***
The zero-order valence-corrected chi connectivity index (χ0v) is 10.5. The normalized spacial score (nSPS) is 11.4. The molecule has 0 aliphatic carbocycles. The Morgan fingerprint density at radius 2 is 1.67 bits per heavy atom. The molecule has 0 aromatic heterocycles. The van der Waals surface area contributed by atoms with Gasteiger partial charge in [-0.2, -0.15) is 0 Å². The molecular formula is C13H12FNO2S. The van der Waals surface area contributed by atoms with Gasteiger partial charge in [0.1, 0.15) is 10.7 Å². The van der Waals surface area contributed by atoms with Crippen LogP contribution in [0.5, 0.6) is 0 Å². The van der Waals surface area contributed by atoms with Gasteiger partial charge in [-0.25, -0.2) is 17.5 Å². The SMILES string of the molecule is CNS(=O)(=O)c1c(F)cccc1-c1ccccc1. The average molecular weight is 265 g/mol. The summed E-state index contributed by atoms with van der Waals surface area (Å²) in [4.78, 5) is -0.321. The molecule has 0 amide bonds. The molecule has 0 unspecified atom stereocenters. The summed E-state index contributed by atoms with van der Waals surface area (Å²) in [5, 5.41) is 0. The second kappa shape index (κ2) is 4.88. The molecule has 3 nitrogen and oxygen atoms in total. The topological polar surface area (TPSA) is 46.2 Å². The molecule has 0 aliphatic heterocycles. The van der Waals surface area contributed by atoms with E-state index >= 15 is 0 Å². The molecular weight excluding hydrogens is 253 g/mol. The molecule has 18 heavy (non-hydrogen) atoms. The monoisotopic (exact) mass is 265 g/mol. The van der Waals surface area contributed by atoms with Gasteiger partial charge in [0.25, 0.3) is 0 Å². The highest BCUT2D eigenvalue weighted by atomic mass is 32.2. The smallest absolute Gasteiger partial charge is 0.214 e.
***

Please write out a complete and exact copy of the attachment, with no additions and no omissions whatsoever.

The zero-order valence-corrected chi connectivity index (χ0v) is 10.5. The normalized spacial score (nSPS) is 11.4. The molecule has 0 aliphatic carbocycles. The Morgan fingerprint density at radius 2 is 1.67 bits per heavy atom. The molecule has 0 aromatic heterocycles. The van der Waals surface area contributed by atoms with Gasteiger partial charge in [-0.2, -0.15) is 0 Å². The molecular formula is C13H12FNO2S. The van der Waals surface area contributed by atoms with Gasteiger partial charge in [0.1, 0.15) is 10.7 Å². The van der Waals surface area contributed by atoms with Crippen LogP contribution in [0.5, 0.6) is 0 Å². The van der Waals surface area contributed by atoms with Gasteiger partial charge in [-0.25, -0.2) is 17.5 Å². The SMILES string of the molecule is CNS(=O)(=O)c1c(F)cccc1-c1ccccc1. The average molecular weight is 265 g/mol. The summed E-state index contributed by atoms with van der Waals surface area (Å²) in [4.78, 5) is -0.321. The molecule has 0 amide bonds. The molecule has 0 unspecified atom stereocenters. The summed E-state index contributed by atoms with van der Waals surface area (Å²) in [5, 5.41) is 0. The second kappa shape index (κ2) is 4.88. The molecule has 3 nitrogen and oxygen atoms in total. The topological polar surface area (TPSA) is 46.2 Å². The molecule has 0 aliphatic heterocycles. The van der Waals surface area contributed by atoms with E-state index >= 15 is 0 Å². The molecular weight excluding hydrogens is 253 g/mol. The molecule has 18 heavy (non-hydrogen) atoms. The monoisotopic (exact) mass is 265 g/mol. The van der Waals surface area contributed by atoms with Gasteiger partial charge in [0.25, 0.3) is 0 Å². The highest BCUT2D eigenvalue weighted by atomic mass is 32.2. The smallest absolute Gasteiger partial charge is 0.214 e.